Neighborhood Film Company: A Business with a Social MissionBy Tara Nurin |
- 4000 fade
- 4000 fade
- 4000 fade
In 2009, Ricky Staub was about two years away from achieving his dream life.
Working as assistant producer on M. Night Shyamalan movies and fast-tracking to the big-time, he was ready for fame and fortune. But instead of shopping for a Beverly Hills mansion and partying with the stars, Staub has instead spent much of the past two years voluntarily living in a homeless shelter and hanging out with former addicts and convicts.
“I think what happened is both Ricky and I started to recognize the briefness of life and started to ask questions like, ‘Why am I building my own little empire only to chase after my own dreams, get rich, and die?’” explains Staub’s business partner Anders Lindwall, a former writer and professional volunteer, on behalf of his longtime friend, who’s on his honeymoon.
Lindwall and Staub found their answers in Neighborhood Film Company (NFC), a creative services production agency they founded a year ago.
They and four full-time employees are producing ads and marketing videos for big-name clients like Nike and Anthropologie. But they’re doing it as a means to guide adults in recovery from homelessness, addiction, imprisonment, and mental illness toward a more meaningful path.
A nonprofit within a for-profit
Partnering with Project H.O.M.E., with whom they connected through a friend of Staub’s father, Lindwall and Staub have just launched a nonprofit agency within their film company to house their outreach efforts. Calling it the Working Film Establishment (WFE), the pair, along with Executive Director Dan Walser, are gearing up to use the nonprofit to provide intensive hard- and soft-skill training to carefully selected adults in order to rigorously groom them for profitable, sustainable careers.
Beyond the targeted career coaching, they’ll extend paid apprenticeships within the film company to provide practical exposure to the professional world while sheltering apprentices in the close, nurturing environment they’re fostering.
“There are nonprofits that provide job training and there are employers with good intentions. But the nonprofits aren’t on site with the employees to support them if they hit a rough patch and decide to stop showing up. So do you think that employer is going to want to hire another employee from that group? It creates this huge chasm in Philly where pools of potential employees can’t get to this other world,” says Walser.
Learning the limitations
Even though they’ve already signed on Loews Philadelphia Hotel as the first employer-partner to commit to offer internships to program graduates, the filmmakers are realizing that when they work with this population of adults, they must tread even more slowly and carefully than anticipated.
At first they expected to turn around a feature-length film whose creative talent and crew would exclusively comprise program participants. But after several months of working with their first employee, by all accounts an extraordinarily talented former prison inmate named Elliott Harmon, they’ve learned that for their model to work, they need to engage with apprentices on a tightly intimate, individual level. Now, they’ve realigned their expectations and tentatively shaped their format toward no more than five apprentices at a time.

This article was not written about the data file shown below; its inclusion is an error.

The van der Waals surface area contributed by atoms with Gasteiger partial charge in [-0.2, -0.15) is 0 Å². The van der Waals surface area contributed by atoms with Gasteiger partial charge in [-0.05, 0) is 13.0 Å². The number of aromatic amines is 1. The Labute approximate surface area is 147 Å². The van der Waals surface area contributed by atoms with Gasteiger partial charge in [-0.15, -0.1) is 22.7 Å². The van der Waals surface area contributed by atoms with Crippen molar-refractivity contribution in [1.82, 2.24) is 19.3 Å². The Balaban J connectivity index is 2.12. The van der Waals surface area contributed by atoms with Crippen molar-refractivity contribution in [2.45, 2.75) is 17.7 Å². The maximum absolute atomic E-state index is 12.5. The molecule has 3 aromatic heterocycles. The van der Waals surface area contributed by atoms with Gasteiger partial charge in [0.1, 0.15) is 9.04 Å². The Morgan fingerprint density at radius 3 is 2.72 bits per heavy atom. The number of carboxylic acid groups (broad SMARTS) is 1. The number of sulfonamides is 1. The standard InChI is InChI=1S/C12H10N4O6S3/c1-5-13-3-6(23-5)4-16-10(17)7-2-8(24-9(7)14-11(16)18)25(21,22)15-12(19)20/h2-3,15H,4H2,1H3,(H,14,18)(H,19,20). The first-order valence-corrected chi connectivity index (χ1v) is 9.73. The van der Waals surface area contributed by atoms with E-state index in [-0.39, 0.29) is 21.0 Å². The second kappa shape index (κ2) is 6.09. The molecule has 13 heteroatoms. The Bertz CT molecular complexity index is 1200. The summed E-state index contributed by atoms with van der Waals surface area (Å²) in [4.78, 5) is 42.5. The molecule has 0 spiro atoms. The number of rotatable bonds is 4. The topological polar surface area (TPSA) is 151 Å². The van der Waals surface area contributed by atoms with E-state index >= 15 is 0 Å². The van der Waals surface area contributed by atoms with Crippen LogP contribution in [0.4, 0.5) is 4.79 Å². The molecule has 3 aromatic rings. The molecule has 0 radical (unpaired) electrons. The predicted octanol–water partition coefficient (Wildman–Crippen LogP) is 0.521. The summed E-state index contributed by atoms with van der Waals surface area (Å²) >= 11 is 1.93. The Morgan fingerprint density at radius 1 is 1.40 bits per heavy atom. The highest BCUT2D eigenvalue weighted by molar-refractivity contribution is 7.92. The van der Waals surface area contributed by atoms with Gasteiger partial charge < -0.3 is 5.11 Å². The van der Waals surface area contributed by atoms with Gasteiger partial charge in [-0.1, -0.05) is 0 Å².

“Our residents are people who’ve gone through a lot of struggles, immense poverty and education deficits,” says Will O’Brien, special projects coordinator for Project H.O.M.E. “The idea that you can clean them up and they go out and get a job really doesn’t work well. People need ongoing support.”
To help ensure their approach succeeds, the NFC crew is taking this emerging idea of “supported employment” and turning it into something much deeper: a holistic integration they call the “family ratio.” The family ratio keeps the filmmaker/apprentice ratio low enough to allow for the staff to protectively encircle apprentices with close connections and genuine responses to setbacks or emergencies, no matter when or where they occur.
“The level of commitment is extreme. At midnight you may be kicking in their door,” says Lindwall. “People who run nonprofits are conditioned to measure success by headcount. I’ve been around enough organizations to know that when we’re dealing with a human element, that doesn’t transfer to numbers.”
But as anyone running a nonprofit or private company knows, some numbers do matter. For now, the for-profit NFC is funding the nonprofit WFE, and private donations, along with a corporate commitment for $30,000, are starting to trickle in. As he prepares to welcome his first apprentice early next year, Walser is actively seeking fiduciary sponsors for individual apprentices, plus additional corporate and private donations to help fund training, social support, stipends and operational costs. Shyamalan has pledged spiritual support, and former governor Ed Rendell’s son, Jesse, is helping to make introductions.
So far, the NFC crew, almost all of whom are recent Philadelphia transplants, are finding a welcome reception and an ethos of cooperation among city organizations unlike any they’ve encountered.
Just as they feel serendipity brought Harmon to them, they believe providence brought them to Philly. Working out of a shared artistic space on a ramshackle dead end, they look ahead toward the relationships and the transformation they hope to foster here, and they somehow know instinctually that, as Lindwall forecasts, “We’re going to encounter major failures and major disappointments. But they will not supersede the joys. I’m one-hundred percent confident about that.”blog comments powered by Disqus